Reading and writing is a journey, children progress at different rates,” says Carolyn, “and at PBIS we ensure that children are supported throughout the entire period of their development.” 

PBIS offers a carefully planned induction to school. Toddler Tuesdays are weekly free sessions where children and parents spend time in class with their future teachers, playing games, listening to stories, and participating in art activities. These “stay and play” sessions give the children an opportunity to meet specialist teachers, familiarise themselves with the learning environment, and meet their peers. Then once fully enrolled, the children can enjoy a staggered start to school, beginning with short days (where parents are welcome to stay for the morning sessions). As the children develop in confidence, the sessions become longer until they are ready for attending full days.

"For some children, this process may take longer than others," says Gorham. "We have a very personalized approach to this settling-in process. We want all children to have a positive and happy transition into school."

Harrison points out that in addition to an English-language curriculum, PBIS offers children a multicultural environment, with small groups (typically 12-15 children) and excellent adult to child ratios (usually 1:5 or less). He also stresses the importance of parent information days, that are provided by the school to help parents understand and gain confidence in the process. “Parent confidence leads to child confidence”, he says. “It’s important for parents to exhibit confidence and show the child that school is a safe and fun place to be.”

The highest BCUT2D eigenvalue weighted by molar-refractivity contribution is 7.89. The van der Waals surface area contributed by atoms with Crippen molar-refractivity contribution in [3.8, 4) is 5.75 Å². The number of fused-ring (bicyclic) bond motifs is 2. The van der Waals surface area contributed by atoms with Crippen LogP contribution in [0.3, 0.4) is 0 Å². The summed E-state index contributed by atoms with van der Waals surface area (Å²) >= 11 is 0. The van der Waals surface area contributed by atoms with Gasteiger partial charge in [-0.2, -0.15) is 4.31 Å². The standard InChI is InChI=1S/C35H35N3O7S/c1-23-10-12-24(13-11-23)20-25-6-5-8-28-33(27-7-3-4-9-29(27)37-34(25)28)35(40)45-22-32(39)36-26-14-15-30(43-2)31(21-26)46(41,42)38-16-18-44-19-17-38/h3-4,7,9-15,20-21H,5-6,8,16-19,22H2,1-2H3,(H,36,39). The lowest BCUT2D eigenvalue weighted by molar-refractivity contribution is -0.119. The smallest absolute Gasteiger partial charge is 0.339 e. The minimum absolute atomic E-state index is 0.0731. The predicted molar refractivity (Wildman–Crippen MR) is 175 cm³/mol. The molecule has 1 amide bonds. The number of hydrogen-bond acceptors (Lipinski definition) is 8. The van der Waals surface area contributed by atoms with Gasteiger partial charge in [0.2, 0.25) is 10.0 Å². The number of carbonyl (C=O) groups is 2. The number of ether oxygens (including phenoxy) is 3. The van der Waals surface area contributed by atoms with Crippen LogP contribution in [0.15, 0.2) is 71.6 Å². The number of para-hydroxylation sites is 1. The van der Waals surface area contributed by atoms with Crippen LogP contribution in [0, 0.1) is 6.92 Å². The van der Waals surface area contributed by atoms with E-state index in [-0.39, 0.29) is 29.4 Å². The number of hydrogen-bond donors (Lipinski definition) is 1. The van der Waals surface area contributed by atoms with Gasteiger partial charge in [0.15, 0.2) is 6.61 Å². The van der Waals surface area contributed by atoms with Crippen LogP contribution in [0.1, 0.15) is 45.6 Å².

Both Harrison and Gorham offered tips for things that parents can do over the months ahead, to help ease the transition from home life to school life. Harrison advises that parents make sure that children have all of the necessary kit, including the school uniform, so that children feel they belong. Parents should explain what to expect from school, as well as explaining to the child when they will be left at school, and when the parent will return to collect them. “It’s a good idea to provide children with some preparedness” says Harrison “rehearse things such as asking for the toilet.

Once the child understands that they're going to school, there's a lot to look forward to, adds Harrison, who points that there there are lots of opportunities for sport and exercise at PBIS, as well as time spent outdoors "in the nature" during forest school themed lessons. Musical education is also important at PBIS, which is delivered in the classroom by specialists, thanks to a collaboration with the Juilliard School in New York. As children get older, they can participate in after-school clubs, as well as easter and summer camps, which offer sport, music and ballet.

Given these fun-filled days are laden with new stimulating new experiences, parents should expect that children will be zonked after school, especially during the first few weeks. "We find that children will be tired by the end of the day, and will usually sleep very well," says Harrison – something that both parents and children alike can look forward to.

This article was written in cooperation with the PBIS. Read more about our partner content policies here.